Roger Dashen

University of California, San Diego

May 5, 1938 - May 24, 1995

Election Year: 1984
Scientific Discipline: Physics
Membership Type: Member

Roger Dashen was a theoretical physicist who helped advance our modern understanding of how the phenomena of particle physics emerge from the mathematics of quantum field theory. His career spanned a remarkable period in the evolution of theoretical physics. At the beginning, in 1964, the foundations of particle theory were uncertain and quantum field theory was regarded by many as a useless anachronism. At the end, in 1995, the central challenge had been reduced to solving a very specific problem in quantum field theory. Dashen made essential contributions at every step of this evolution to what is now called the Standard Model of particle physics. Moreover, he had a talent for mentoring young theoretical physicists and also was active in applied physics, helping to develop several fields of technology.

Born in Grand Junction, Colorado, and having lived in various other parts of the West during his childhood (graduating from high school in Billings, Montana), Dashen went East to college at Harvard University, where he received his A.B. degree summa cum laude in 1960. Entering the California Institute of Technology in 1961 for graduate study in theoretical physics, he earned his Ph.D. in 1964 and became a full professor at Caltech only two years later. The East then called again, and he accepted a professorship at the Institute for Advanced Study in Princeton, New Jersey, a position he would hold for two decades. In 1986 Dashen left the Institute to become a faculty member at the University of California, San Diego. He served for five years as chairman of the UCSD Department of Physics, presiding over a period of notable growth in its quality and impact.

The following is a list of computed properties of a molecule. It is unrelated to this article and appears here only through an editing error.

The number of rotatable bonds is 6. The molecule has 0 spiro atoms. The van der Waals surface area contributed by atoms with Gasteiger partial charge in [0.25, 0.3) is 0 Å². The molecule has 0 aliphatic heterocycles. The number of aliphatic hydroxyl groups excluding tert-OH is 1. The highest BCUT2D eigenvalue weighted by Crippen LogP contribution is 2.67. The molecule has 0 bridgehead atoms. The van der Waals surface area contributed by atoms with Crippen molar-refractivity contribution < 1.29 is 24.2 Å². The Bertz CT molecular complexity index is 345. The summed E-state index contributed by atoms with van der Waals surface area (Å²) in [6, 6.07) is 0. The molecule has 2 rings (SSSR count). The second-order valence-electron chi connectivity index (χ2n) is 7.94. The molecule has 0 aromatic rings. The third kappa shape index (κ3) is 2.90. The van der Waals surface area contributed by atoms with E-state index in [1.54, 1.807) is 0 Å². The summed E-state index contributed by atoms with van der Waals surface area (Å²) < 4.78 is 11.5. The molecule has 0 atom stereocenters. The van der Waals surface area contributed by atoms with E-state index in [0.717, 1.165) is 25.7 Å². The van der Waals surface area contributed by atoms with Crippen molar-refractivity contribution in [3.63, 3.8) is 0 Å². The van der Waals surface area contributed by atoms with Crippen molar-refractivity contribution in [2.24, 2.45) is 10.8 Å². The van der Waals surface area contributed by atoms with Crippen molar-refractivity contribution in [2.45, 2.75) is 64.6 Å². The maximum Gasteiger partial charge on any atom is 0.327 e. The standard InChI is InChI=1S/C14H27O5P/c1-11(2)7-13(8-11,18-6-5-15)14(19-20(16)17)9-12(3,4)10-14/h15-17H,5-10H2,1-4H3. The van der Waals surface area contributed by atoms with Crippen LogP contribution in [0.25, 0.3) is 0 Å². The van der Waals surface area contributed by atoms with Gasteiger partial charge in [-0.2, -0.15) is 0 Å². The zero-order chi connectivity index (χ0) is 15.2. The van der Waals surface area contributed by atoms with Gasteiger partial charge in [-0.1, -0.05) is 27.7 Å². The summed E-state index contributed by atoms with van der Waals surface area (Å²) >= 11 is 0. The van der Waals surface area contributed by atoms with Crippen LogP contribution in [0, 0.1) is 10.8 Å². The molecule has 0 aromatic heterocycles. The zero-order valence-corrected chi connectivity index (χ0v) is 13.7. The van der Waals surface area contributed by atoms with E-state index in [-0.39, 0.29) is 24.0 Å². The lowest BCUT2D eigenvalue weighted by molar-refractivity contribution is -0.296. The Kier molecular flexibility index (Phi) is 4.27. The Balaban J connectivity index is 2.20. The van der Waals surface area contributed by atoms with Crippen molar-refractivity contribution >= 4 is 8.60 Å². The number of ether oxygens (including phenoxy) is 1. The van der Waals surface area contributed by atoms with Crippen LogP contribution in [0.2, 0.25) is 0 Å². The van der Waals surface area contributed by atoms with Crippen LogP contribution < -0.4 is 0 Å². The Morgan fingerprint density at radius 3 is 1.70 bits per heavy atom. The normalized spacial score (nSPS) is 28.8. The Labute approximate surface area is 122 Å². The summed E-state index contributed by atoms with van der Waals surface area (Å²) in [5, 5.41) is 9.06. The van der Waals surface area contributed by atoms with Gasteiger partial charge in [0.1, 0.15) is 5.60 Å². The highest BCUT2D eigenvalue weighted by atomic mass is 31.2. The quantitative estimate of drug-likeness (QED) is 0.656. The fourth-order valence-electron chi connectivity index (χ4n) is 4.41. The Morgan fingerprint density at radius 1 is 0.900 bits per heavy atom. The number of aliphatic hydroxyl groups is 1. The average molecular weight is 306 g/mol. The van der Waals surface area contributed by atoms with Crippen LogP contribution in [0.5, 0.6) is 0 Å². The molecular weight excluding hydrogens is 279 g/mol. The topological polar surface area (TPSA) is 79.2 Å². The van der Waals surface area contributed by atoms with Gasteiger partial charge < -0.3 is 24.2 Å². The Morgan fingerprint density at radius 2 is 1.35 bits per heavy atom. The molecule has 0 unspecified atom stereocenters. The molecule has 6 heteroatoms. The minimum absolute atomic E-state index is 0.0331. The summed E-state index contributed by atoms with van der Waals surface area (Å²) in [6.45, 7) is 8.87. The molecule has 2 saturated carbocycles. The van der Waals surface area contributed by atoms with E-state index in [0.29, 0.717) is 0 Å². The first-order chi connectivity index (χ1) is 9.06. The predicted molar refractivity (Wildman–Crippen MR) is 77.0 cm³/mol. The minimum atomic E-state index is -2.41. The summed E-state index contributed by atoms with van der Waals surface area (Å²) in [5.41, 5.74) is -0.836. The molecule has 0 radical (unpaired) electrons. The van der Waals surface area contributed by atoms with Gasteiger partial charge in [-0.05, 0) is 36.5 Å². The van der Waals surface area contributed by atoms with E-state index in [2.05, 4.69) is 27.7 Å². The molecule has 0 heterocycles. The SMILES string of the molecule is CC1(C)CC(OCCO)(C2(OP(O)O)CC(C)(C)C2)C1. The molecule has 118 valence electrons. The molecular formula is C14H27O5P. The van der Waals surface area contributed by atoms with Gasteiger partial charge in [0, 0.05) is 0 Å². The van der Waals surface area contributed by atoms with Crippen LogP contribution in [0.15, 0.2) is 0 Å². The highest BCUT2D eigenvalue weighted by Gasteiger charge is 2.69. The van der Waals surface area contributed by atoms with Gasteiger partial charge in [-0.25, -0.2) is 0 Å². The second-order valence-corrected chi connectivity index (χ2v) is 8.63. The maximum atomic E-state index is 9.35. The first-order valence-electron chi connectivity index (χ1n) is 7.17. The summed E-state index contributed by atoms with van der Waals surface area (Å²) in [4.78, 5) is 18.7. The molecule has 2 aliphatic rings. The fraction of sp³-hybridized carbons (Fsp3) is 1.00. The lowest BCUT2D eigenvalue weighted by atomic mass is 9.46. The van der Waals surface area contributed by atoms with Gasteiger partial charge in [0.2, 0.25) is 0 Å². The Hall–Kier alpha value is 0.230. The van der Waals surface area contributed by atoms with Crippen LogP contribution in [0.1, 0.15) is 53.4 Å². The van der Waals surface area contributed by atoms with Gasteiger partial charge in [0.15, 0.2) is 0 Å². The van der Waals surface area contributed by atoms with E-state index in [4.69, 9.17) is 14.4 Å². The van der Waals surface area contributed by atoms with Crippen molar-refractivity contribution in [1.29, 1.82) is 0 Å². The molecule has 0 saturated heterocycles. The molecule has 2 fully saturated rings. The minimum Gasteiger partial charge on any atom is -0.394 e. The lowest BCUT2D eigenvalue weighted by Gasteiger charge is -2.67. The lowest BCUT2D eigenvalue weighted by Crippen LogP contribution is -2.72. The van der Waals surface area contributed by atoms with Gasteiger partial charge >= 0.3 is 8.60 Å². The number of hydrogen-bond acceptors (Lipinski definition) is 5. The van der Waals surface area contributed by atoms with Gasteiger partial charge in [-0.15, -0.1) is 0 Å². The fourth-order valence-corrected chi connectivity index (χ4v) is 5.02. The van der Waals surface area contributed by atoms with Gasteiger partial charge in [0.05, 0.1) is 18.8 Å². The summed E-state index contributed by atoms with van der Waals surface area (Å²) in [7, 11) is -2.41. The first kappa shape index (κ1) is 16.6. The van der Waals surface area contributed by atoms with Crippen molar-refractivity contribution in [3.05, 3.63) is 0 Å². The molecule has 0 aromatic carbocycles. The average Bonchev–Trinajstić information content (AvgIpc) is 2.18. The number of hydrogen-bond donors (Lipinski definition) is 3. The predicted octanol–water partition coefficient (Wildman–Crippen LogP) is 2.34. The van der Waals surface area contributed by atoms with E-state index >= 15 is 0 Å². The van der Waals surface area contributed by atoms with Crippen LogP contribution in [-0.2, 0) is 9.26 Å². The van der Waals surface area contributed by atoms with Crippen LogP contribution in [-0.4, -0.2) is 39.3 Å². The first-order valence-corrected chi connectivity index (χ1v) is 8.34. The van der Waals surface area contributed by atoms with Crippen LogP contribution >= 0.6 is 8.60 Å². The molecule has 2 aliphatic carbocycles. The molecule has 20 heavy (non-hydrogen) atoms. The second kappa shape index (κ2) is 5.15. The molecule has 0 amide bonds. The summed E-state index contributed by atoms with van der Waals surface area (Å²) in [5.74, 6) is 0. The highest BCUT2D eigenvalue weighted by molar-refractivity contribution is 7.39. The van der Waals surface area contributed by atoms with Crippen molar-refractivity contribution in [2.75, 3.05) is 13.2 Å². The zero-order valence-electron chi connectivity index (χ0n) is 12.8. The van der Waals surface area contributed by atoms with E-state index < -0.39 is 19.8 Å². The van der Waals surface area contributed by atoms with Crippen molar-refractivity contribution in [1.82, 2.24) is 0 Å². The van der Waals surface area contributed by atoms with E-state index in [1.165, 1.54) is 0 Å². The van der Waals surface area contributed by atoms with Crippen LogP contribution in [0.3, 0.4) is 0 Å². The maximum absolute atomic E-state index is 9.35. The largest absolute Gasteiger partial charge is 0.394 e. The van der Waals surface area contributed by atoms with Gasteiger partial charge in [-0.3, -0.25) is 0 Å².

Dashen’s advice on scientific matters was widely sought and generously given. He was a high-level advisor to the U.S. Navy on advanced technology—attracted in particular to the problems of detecting (and hiding from detection) submarines as they moved under the water, a scientific endeavor that united hydrodynamics, sound propagation, and physical oceanography—and he was especially proud of his active role in the establishment of the National Science Foundation’s Institute for Theoretical Physics at the University of California, Santa Barbara.

Dashen was a rare individual, combining intellectual vision and breadth with personal warmth and accessibility. He was unpretentious, completely approachable, and ready to talk to anybody at any time about any scientific question.

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